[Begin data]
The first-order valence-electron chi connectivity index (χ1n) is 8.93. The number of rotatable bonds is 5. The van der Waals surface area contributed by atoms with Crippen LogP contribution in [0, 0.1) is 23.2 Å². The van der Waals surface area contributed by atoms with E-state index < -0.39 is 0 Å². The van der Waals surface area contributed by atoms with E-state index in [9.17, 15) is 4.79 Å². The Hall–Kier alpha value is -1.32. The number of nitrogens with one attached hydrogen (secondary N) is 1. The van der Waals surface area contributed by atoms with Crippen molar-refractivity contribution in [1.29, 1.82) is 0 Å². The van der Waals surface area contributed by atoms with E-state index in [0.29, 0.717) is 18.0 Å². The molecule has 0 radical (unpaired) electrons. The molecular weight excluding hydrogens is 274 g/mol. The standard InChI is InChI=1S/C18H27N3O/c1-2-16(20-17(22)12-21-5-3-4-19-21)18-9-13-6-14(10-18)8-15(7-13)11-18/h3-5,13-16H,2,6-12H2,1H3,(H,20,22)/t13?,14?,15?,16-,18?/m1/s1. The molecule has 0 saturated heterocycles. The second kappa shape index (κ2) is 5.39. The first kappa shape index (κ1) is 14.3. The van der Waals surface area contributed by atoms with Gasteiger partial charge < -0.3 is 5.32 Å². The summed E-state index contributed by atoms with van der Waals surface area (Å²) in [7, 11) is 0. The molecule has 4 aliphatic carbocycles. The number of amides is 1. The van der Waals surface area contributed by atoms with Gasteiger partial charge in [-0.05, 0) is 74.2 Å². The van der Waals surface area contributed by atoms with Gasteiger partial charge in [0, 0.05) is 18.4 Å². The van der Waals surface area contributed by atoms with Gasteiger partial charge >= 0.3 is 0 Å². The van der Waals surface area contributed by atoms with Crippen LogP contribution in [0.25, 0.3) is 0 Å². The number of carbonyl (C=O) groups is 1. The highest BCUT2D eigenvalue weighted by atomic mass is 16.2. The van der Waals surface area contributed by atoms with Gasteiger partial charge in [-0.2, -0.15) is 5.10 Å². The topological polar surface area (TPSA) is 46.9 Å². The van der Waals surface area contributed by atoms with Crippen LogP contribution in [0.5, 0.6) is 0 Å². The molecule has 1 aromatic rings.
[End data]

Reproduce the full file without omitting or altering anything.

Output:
The first-order valence-electron chi connectivity index (χ1n) is 8.93. The number of rotatable bonds is 5. The van der Waals surface area contributed by atoms with Crippen LogP contribution in [0, 0.1) is 23.2 Å². The van der Waals surface area contributed by atoms with E-state index < -0.39 is 0 Å². The van der Waals surface area contributed by atoms with E-state index in [9.17, 15) is 4.79 Å². The Hall–Kier alpha value is -1.32. The number of nitrogens with one attached hydrogen (secondary N) is 1. The van der Waals surface area contributed by atoms with Crippen molar-refractivity contribution in [1.29, 1.82) is 0 Å². The van der Waals surface area contributed by atoms with E-state index in [0.29, 0.717) is 18.0 Å². The molecule has 0 radical (unpaired) electrons. The molecular weight excluding hydrogens is 274 g/mol. The standard InChI is InChI=1S/C18H27N3O/c1-2-16(20-17(22)12-21-5-3-4-19-21)18-9-13-6-14(10-18)8-15(7-13)11-18/h3-5,13-16H,2,6-12H2,1H3,(H,20,22)/t13?,14?,15?,16-,18?/m1/s1. The molecule has 0 saturated heterocycles. The second kappa shape index (κ2) is 5.39. The first kappa shape index (κ1) is 14.3. The van der Waals surface area contributed by atoms with Gasteiger partial charge < -0.3 is 5.32 Å². The summed E-state index contributed by atoms with van der Waals surface area (Å²) in [7, 11) is 0. The molecule has 4 aliphatic carbocycles. The number of amides is 1. The van der Waals surface area contributed by atoms with Gasteiger partial charge in [-0.05, 0) is 74.2 Å². The van der Waals surface area contributed by atoms with Gasteiger partial charge in [0, 0.05) is 18.4 Å². The van der Waals surface area contributed by atoms with Gasteiger partial charge >= 0.3 is 0 Å². The van der Waals surface area contributed by atoms with Crippen LogP contribution in [0.25, 0.3) is 0 Å². The number of carbonyl (C=O) groups is 1. The highest BCUT2D eigenvalue weighted by atomic mass is 16.2. The van der Waals surface area contributed by atoms with Gasteiger partial charge in [-0.2, -0.15) is 5.10 Å². The topological polar surface area (TPSA) is 46.9 Å². The van der Waals surface area contributed by atoms with Crippen LogP contribution in [0.5, 0.6) is 0 Å². The molecule has 1 aromatic rings.